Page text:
Cricket’s Olympic fate is set for Friday when the executive board of the International Olympic Committee votes on which sports are added to the 2028 Los Angeles Olympics.
The popular bat and ball sport in British Commonwealth countries has been widely deemed as a frontrunner. Multiple major newspaper reports recently, including Washington Post, The Guardian and The Times, citing sources, have indicated that cricket is likely to be included for the L.A. Games.
Sources close to cricket’s bid have expressed to me increasing optimism over the past year with cricket’s massive popularity in the hugely populated South Asian region hard to resist for the IOC.
The confidence within cricket circles appears justified with IOC president Thomas Bach seemingly offering his support of the sport.
“It could make sense,” Bach told CNBC-TV18. “You know, I cannot hide that, I’m really a fan of cricket, I was even playing once.
“I was in Fiji. We were walking across a sports field. There were women playing cricket and then my spokesperson, who is an ardent fan of cricket said, ‘now you have to play’.
“So we went to this women’s cricket team and they allowed me to play with them for some moments.”
Firstly, the Organizing Committee of the L.A. Games need to make a proposal. The IOC will then ratify Friday’s decisions when it meets in October in Mumbai.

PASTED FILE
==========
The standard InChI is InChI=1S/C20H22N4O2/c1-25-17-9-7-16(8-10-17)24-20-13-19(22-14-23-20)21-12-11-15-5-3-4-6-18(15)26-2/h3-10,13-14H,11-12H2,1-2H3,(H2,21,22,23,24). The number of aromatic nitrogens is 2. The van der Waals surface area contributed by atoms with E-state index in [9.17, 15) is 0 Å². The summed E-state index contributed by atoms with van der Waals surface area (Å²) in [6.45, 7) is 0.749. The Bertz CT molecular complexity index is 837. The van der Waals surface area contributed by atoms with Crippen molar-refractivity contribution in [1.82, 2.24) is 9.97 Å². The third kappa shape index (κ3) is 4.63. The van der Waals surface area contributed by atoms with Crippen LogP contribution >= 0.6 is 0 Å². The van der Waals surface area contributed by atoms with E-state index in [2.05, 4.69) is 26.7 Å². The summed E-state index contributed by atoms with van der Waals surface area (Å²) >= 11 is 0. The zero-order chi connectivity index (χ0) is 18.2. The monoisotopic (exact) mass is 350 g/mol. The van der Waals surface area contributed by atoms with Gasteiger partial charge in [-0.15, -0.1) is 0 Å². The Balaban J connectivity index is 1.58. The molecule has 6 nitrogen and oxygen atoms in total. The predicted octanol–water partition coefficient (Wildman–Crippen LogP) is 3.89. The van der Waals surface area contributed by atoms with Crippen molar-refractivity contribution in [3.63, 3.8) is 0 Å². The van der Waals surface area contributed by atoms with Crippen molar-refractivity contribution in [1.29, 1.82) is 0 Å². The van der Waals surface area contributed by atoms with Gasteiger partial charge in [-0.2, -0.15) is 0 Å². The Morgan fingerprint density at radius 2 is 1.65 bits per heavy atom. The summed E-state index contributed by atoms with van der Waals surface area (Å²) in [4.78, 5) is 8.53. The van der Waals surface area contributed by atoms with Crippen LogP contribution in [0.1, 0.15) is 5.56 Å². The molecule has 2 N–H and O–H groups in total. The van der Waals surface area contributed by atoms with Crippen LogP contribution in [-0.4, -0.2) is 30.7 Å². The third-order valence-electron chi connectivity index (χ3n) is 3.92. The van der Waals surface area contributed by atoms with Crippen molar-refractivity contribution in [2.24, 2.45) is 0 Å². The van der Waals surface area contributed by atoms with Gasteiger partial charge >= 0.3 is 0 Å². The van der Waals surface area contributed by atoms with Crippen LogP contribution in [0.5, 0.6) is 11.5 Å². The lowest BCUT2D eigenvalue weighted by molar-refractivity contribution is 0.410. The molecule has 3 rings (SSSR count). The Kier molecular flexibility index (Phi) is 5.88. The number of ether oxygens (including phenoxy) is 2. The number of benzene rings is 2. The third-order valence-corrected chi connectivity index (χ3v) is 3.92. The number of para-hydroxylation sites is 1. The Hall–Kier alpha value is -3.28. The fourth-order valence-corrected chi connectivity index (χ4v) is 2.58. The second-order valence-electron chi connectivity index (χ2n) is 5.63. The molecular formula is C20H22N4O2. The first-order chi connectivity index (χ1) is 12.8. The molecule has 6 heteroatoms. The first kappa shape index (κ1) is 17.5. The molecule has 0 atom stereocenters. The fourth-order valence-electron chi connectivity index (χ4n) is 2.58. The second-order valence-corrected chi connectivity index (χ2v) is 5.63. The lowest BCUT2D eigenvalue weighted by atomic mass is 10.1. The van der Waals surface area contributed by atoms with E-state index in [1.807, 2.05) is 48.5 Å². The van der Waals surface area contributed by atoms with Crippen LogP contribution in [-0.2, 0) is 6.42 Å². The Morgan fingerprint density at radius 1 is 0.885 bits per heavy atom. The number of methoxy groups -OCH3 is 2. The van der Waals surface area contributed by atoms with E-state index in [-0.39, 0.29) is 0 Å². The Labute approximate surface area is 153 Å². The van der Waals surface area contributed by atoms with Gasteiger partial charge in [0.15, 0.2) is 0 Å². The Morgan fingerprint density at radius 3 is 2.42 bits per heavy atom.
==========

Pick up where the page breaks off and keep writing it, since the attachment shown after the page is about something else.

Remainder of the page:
“I think you can imagine from my answers what my answer to such a request would be,” hinted Bach who unsurprisingly well knows the windfall of cricket’s inclusion.
According to The Times, the value of the IOC’s TV rights in India would increase from $20 million to $200 million if cricket was part of the L.A. Olympics.
Cricket has only featured in the Olympics once before – at the 1900 Paris Games where a two-day match was played between Britain and France.
It never made much sense as an Olympic sport given cricket’s protracted nature of playing days on end. But the increasing popularity of the three-hour T20 cricket, which has upended the sport, has meant there is now a suitable, sharper format for the Olympics.
For a sport with grandiose boasts of being the world’s second biggest sport, cricket is invisible to large chunks of the world. It has long been shackled to traditional cricket playing countries with growth beyond the heartland slow.
But the Olympic sheen would see cricket gain much-needed credibility worldwide, enabling financially-stricken smaller cricket countries to access government funding.
Many cricket administrators have been keen on the Olympics for some time, but there have been major roadblocks, particularly from all-powerful India’s governing body for various reasons.
But India has had a change of tune in recent times as the sport’s decision makers started to seriously map out a path for cricket’s 2028 inclusion. The L.A. Olympics is especially opportunistic as cricket aims to penetrate the world’s biggest sports market.
There is much excitement building. One way or another, this drawn out bid will be finally over.